My name is Cowdery — Oliver Cowdery. In the history of the Church, I stood identified with him, and was in her councils not because I was better than other men was I called to fill the purpose of God. He called me to a high and holy calling. I wrote with my own pen the entire Book of Mormon (save a few pages) as it fell from the lips of the Prophet Joseph Smith, and he translated it by the power and gift of God, by means of the Urim and Thummin, or as it is called by that book, the ‘Holy Interpreter’.
I beheld with my eyes and handled with my hands, the gold plates from which it was translated. I also saw with my eyes and handled with my hands, the ‘Holy Interpreters.’ That book is true, Sidney Rigdon did not write it; Mr. Spalding did not write it; I wrote it myself as it fell from the lips of the Prophet. It contains the everlasting Gospel, to preach to every nation, kindred, tongue and people. It contains the principles of Salvation, and if you my hearers, will walk by its light, and obey its precepts, you will be saved with an everlasting salvation in the Kingdom of God.
I was present with Joseph when an Holy Angel from Heaven came down and conferred upon us, or restored the Aaronic Priesthood, and said to us, at the same time, that it should remain on earth while the earth stands. I was also present with Joseph when the Higher or Melchizedek Priesthood was conferred on each other by the will and commandment of God. This priesthood as was then declared, was also to remain upon the earth until the last remnant of time.
Brethren, for a number of years, I have been separated from you. I now desire to come back. I wish to come humble and be one in your midst. I seek no station. I only wish to be identified with you. I am out of the Church, but I wish to become a member. I wish to come in at the door; I know the door, I have not come here to seek precedence. I come humbly and throw myself upon the decision of the body, knowing as I do, that its decisions are right.
Oliver Cowdery.” 
Oliver Cowdery was rebaptized by Orson Hyde on November 12, 1848. He was preparing to join the Saints in the Salt Lake Valley, but traveled first to Richmond, Missouri, to visit with his wife’s family the Whitmers. There the chronic lung condition that he had suffered from was recognized as consumption and he died on March 3, 1850, firm in the Faith that he had helped to restore. David Whitmer said, “Oliver died the happiest man I ever saw. After shaking hands with the family and kissing his wife and daughter, he said ‘Now I lay down for the last time; I am going to my Saviour’; and he died immediately with a smile on his face.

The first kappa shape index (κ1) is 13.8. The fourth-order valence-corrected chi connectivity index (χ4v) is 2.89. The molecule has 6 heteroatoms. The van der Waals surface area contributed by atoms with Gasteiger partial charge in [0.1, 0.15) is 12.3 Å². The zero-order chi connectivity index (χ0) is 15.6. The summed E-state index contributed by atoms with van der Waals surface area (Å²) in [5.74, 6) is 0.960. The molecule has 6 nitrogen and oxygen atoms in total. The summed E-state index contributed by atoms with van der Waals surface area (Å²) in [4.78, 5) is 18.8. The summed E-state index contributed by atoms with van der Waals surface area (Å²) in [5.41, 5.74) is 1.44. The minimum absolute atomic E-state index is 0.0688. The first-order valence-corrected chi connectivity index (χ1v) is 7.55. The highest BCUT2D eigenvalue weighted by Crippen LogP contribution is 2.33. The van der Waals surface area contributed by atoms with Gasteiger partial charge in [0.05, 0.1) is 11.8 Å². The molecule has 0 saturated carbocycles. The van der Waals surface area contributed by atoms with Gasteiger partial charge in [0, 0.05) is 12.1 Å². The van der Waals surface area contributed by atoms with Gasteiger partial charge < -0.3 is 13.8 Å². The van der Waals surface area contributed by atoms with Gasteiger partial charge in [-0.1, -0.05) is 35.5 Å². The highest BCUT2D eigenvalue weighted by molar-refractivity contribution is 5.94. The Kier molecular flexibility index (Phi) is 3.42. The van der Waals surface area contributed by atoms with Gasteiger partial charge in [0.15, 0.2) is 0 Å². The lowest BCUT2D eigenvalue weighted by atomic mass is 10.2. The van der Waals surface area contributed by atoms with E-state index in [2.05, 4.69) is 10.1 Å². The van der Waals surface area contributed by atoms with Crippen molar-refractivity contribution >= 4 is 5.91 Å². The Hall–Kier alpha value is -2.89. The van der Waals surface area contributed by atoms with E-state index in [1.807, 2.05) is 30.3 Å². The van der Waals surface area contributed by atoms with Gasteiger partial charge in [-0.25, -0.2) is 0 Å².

After Professor Woods spoke, Richard Lambert of the Mormon Historical Sites Foundation presented a portrait of Oliver Cowdery to the mayor of the town of Wells. This portrait was based on a recently-discovered daguerreotype which had been made of Oliver Cowdery during his days as a prominent lawyer in Tiffin, Ohio, while he was estranged from the Church. The daguerreotype had been donated to the Library of Congress, but was only rediscovered and identified in 2005.
After the meeting, we drove a few miles northeast of Wells to Lamb Hill Road, where Oliver Cowdery was born. The foundation of the house where he was born is still visible, thanks to the hours of work clearing brush last week by members of the Rutland Branch. There is a granite monument marking the spot, which was placed there in 1980. The site is now owned by Scott and Melissa Woodbury, whose home is in the background, and who are accustomed to Church members dropping by to take pictures.
 Stanley R. Gunn, Oliver Cowdery Second Elder of the Church of Jesus Christ of Latter-day Saints: A Thesis Presented to the Faculty of the Division of Religion, Brigham Young University. (Stanley R. Gunn: 1942), 166, as cited in The Improvement Era, number 24, p.620.
 Stanley R. Gunn, Oliver Cowdery Second Elder of the Church of Jesus Christ of Latter-day Saints: A Thesis Presented to the Faculty of the Division of Religion, Brigham Young University. (Stanley R. Gunn: 1942), 170-71, as cited in Mill, Star, XII, p. 207.